I had been in the show for two and a half years by then. Some nights, I would look up from a book to stare at my face in the mirror and be surprised to see, instead of the fresh-faced twenty-four year old I had been when I was cast, a person whose hair had begun to gray at the temples, who had deep, expanding lines around his mouth and across his forehead, whose costume, hanging limp on the metal rack, had faded and stretched to a form no longer flattering. I wasn’t drinking or getting stoned at work, but I could see that it was becoming necessary to have a distraction, any distraction, from watching time flaunt its progress across my face through a light bulb lined mirror in a moldy, overcrowded dressing room on 49th Street.

So I found a distraction. He was gorgeous, he was talented, and there was something about his meaty, capable hands that seemed to promise protection, though I’m not sure from what I thought I needed protection. His name was Trent. Trent felt that I would be perfect if only I were more considerate, if only I’d learn to open up, if only I’d get angry instead of hurt. I felt that we would be happy if only Trent didn’t expect so much, if only he accepted the flaws I found unacceptable about myself, if only he had a steady job. But Trent and I looked great together in pictures and the smell of his skin was enough to get my blood surging; we had post-show cocktails at the trendiest bars and dinners at Zagat’s top-rated restaurants; he became my boyfriend and I stopped thinking about the fact that I was growing old at Chicago and started concentrating on growing old with him.

Then, one night, I was coming off stage after another show spent talking my cast mates’ ears off about the positive and negative aspects of my relationship, when Ned, the stage manager, stopped the entire company from proceeding up the stairs to the dressing room.

“Company,” Ned said. “Not all of you knew him, but we thought you should hear it from us. After having gone missing two months ago, Mark Anthony Taylor’s body was found last night, washed ashore on the Jersey side of the Hudson.”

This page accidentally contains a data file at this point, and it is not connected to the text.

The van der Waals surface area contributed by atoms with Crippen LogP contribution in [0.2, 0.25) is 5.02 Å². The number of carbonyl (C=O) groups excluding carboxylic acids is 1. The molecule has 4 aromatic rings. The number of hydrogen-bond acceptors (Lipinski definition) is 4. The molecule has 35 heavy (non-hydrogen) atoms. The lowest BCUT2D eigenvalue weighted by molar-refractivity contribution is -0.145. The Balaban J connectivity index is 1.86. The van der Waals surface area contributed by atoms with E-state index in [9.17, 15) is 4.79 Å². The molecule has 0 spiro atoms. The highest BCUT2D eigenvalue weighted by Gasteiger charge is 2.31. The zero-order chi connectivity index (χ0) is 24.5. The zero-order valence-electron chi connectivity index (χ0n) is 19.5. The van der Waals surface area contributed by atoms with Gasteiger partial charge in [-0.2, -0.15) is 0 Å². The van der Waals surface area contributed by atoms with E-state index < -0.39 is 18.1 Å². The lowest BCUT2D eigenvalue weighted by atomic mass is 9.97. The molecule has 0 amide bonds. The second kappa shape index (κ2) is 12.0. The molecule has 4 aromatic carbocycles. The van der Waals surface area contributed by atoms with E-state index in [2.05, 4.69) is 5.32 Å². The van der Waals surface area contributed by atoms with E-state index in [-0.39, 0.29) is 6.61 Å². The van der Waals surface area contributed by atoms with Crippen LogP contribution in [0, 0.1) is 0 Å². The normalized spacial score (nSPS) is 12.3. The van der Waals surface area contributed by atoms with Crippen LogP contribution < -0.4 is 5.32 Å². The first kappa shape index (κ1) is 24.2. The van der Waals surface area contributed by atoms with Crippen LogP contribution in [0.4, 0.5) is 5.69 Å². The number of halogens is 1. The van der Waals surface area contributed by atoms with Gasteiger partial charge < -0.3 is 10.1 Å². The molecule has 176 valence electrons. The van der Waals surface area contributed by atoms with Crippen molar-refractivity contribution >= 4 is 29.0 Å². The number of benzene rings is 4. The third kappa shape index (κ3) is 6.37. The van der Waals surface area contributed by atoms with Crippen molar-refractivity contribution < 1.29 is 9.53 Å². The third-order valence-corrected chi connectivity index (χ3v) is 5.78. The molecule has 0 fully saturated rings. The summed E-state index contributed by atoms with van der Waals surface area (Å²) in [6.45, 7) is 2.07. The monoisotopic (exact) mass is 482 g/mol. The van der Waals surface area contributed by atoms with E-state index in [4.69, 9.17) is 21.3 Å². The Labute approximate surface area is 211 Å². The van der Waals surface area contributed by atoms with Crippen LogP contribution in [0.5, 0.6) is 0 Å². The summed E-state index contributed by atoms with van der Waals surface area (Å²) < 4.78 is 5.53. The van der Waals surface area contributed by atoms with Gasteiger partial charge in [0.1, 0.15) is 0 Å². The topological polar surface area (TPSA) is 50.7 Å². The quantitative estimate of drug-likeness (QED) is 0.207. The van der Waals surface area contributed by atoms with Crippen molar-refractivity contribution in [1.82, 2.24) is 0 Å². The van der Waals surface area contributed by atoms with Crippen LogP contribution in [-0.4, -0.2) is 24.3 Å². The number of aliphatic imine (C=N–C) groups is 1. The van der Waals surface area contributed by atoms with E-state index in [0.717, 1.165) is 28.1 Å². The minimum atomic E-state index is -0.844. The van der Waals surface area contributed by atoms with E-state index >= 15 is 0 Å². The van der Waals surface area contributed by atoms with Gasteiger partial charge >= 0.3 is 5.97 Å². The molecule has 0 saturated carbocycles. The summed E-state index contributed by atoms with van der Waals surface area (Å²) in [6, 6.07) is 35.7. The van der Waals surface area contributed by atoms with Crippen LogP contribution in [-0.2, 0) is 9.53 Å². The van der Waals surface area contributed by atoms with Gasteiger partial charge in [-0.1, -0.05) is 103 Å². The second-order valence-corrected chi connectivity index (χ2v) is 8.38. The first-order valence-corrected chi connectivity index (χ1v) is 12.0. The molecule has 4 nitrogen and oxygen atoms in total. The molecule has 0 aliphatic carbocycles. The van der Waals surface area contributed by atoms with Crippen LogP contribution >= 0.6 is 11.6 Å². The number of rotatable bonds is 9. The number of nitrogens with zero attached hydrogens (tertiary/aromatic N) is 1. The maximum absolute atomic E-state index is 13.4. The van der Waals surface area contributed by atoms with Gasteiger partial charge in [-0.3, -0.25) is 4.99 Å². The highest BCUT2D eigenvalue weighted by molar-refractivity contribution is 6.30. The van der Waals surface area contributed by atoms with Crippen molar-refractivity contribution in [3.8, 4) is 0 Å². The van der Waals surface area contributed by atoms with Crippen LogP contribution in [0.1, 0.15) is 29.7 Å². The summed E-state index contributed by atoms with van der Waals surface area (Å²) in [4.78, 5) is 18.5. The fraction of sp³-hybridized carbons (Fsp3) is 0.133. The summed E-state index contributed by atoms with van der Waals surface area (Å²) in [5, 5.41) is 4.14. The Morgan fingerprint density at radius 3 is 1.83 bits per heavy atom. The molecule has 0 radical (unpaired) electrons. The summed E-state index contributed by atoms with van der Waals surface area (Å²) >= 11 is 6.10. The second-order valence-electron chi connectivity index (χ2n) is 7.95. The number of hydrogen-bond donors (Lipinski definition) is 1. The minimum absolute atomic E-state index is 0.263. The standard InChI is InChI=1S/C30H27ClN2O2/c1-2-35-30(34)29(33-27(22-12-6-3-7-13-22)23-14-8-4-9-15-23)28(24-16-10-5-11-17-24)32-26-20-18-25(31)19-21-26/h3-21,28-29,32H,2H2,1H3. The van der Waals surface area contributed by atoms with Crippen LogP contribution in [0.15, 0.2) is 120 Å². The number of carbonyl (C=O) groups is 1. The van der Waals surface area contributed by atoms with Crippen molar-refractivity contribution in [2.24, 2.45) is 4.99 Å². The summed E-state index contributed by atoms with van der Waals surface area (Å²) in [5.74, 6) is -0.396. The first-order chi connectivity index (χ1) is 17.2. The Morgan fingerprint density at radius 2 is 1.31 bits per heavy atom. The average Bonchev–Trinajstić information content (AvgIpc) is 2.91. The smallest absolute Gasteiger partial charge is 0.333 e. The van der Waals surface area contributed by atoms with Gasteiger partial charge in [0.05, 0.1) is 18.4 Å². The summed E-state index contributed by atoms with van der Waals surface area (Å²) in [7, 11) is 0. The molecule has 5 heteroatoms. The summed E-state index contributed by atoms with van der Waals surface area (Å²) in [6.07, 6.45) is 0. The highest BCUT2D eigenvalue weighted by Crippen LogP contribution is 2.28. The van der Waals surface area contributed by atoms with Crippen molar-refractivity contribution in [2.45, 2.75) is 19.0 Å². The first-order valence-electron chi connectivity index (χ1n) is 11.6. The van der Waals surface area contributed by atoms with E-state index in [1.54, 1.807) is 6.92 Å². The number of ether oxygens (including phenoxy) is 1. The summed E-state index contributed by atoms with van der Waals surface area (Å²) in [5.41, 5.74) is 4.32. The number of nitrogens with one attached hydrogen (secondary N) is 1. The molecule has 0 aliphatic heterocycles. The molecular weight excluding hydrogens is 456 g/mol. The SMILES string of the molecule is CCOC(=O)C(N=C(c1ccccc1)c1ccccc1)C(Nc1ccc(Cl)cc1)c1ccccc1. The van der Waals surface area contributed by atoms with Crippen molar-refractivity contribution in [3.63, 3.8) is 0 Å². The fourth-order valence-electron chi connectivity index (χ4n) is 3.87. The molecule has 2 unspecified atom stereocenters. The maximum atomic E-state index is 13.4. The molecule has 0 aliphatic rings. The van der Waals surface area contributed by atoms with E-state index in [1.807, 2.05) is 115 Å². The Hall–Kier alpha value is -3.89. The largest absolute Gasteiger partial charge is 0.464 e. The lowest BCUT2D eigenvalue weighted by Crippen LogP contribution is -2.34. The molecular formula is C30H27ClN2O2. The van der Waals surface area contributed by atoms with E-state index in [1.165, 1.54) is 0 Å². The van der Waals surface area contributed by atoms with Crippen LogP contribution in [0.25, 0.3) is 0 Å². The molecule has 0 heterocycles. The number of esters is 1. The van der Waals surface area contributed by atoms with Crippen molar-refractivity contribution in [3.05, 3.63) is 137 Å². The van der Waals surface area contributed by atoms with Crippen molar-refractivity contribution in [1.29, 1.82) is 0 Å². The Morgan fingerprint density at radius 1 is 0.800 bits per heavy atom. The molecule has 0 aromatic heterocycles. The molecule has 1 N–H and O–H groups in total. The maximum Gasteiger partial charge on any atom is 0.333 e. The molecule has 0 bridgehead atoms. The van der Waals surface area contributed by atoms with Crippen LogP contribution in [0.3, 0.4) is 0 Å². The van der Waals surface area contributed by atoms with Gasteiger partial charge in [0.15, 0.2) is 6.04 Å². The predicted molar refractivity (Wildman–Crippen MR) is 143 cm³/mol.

A few people gasped. Hands flew to cover mouths, some people sat down on the steps, and everyone else seemed to back against the wall, as if trying to distance themselves from the facts.

“We’ll have a card to sign for Mark Anthony’s mother, and we’ll let you know about the memorial service as soon as we have more information.”

Up in the dressing room, speculations began to swirl; it was suicide, someone was sure; a drug overdose, perhaps murder, someone else said; perhaps an accident, a drunken fall. All I could think was that Mark Anthony had run out of things with which to distract himself. I wondered if Chicago—the show and the theater it was housed in and the people who populated its strange world—had in fact been the one thing holding him together, the only thing in his life to which he had responsibility, though he had begun drinking and partying as hard as he had to make his life at the Ambassador somewhat bearable. I wondered if once that had been taken away—once I had taken that job away from him—he had felt there was no reason to keep from plunging himself deeper into drugs and alcohol, and permanently into the Hudson.

That night, I went to Trent’s apartment, shaken and wanting a distraction from my overwhelming sense that I had killed a man I’d never met.

“Life’s so funny,” Trent said when I told him. “You have to make the most of every… Hey, I’ve been thinking. I love you. Let’s move in together.”

I had once listened to a series of interviews with people who had attempted suicide by jumping from a bridge. The interesting thing about the interviews was that every one of the people who had jumped swore to having the same experience: the moment their feet left the bridge or their hands let go of the ledge, the minute it was too late to undo what they had done, their thought had been, Wait. Uniformly, these people who had progressed from contemplating the taking of their own life, to planning the steps that would get them to a body of water, to actually giving up and letting go, had still wanted the life back, the life that had seemed so unbearable, the life they had no doubts about wanting to escape.

“Yes,” I said to Trent. “I think we should move in together.”

And I waited for it. I expected the moment to hit where I’d regret the decision and want back the life of living independently that I’d just given up. But it didn’t come. Instead, I felt I’d been saved. I felt I had avoided, just narrowly, the death Mark Anthony had suffered. I also felt I had side-stepped the fate of watching myself grow old, alone, in front of the cracked, light bulb lined mirrors in the Ambassador Theater. Instead, I would have a beautiful man and a new apartment and, at least while it lasted, a distraction.